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  1. Sébastien Vézina participated in the 2022 Memorial Cup site selection committee

    On September 22, the Canadian Hockey League (CHL) announced Saint John as the host city for the 2022 Memorial Cup. At the CHL’s request, Sébastien Vézina, partner in the Business Law group, sat on the selection committee tasked with analyzing the cities’ applications to host the tournament alongside: Dan MacKenzie, President, CHL Colin Campbell, Senior Executive Vice President of Hockey Operations, NHL Nathalie Cook, Vice President, TSN/RDS at Bell Media Nancy Orr, Chief Judge of the Provincial Court of Prince Edward Island Sébastien Vézina is a partner in Lavery Lawyers’ Business Law group and has extensive experience in the sports and entertainment industry. He provides business and regulatory advice to sports teams, players, agents, owners, senior managers, sponsors, agencies, event promoters, team members and athletes. He frequently assists league operators and team owners with strategic issues relating to their governance.

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  2. Lavery facilitates a partnership between Soccer Québec and the Montreal Impact

    On January 16, Soccer Québec and the Montreal Impact announced a partnership to boost the popularity and quality of Quebec soccer. Lavery had the opportunity to support Soccer Québec in reaching this agreement, which is the first in Canada between a professional soccer club and a provincial sporting federation. The main subject of this agreement is the long-term acquisition of Soccer Québec’s commercial and marketing rights by the Montreal club until the FIFA World Cup in 2026 in North America. This will allow Soccer Québec and the Impact to join forces to promote and support the continued growth of soccer in the province. The Lavery sports law team that counselled Soccer Québec was made up of Sébastien Vézina and Andrée-Anne Perras-Fortin. Click here to learn more.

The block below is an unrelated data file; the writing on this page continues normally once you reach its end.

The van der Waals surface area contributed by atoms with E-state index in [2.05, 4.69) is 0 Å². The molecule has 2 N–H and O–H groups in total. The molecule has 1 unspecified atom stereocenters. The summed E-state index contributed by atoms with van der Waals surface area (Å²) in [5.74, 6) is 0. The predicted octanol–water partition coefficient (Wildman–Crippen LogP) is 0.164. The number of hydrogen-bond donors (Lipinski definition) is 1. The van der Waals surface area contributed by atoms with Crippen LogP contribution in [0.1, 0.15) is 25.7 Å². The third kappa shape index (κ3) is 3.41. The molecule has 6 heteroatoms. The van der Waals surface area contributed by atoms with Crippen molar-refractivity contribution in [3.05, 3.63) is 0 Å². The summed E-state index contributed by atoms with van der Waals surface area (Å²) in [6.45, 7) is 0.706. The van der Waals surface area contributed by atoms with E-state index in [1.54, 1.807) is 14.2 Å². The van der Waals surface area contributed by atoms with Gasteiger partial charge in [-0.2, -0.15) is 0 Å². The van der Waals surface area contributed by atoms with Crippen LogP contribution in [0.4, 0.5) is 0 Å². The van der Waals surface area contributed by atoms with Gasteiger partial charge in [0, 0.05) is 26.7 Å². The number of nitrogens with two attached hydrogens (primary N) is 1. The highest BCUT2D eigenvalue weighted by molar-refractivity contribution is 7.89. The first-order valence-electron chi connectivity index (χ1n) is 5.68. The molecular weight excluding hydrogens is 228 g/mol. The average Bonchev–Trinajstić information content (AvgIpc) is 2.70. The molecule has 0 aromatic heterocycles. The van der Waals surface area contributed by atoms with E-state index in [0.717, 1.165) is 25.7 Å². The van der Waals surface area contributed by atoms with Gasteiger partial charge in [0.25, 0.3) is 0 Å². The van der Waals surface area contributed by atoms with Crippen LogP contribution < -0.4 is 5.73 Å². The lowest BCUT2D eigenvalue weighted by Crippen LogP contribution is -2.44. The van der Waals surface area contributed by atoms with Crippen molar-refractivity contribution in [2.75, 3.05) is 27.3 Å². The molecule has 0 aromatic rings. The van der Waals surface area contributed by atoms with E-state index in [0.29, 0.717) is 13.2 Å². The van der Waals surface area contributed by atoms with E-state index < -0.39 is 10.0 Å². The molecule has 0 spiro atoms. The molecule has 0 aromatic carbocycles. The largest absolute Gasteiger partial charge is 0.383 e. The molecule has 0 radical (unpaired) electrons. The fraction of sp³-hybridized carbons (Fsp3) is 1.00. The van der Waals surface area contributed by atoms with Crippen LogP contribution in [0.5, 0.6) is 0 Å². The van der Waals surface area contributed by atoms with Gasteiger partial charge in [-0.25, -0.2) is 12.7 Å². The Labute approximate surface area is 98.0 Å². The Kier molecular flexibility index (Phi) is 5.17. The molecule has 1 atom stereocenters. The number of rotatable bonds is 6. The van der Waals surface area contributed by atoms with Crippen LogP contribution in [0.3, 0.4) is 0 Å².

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  3. Lavery contributes to the international expansion of the entertainment industry

    On December 2, Montreux Comedy and Groupe Juste pour rire (JPR) announced the establishment of an alliance between the two organizations. The aim of this historic collaboration between the two largest French-language comedy festivals in the world is to create original products and content on both sides of the Atlantic and to enable the co-production and co-promotion of an international French-language gala in Montréal and in Montreux, Switzerland. Lavery advised and represented Montreux Comedy in the drafting and negotiation of the agreement for this bold project, particularly on aspects related to the creation of content for digital and traditional broadcasting platforms. Sébastien Vézina, a partner in the Business Law group, handled the negotiations to reach the agreement, with the support of Andrée-Anne Perras-Fortin, a lawyer in the same group. "Lavery is proud to have contributed to finalizing the collaboration between two major players in the entertainment industry in Quebec and abroad. In a context where this industry is taking a major digital shift, this collaboration will increase the positioning and availability of French-language content on the market," says Sébastien Vézina.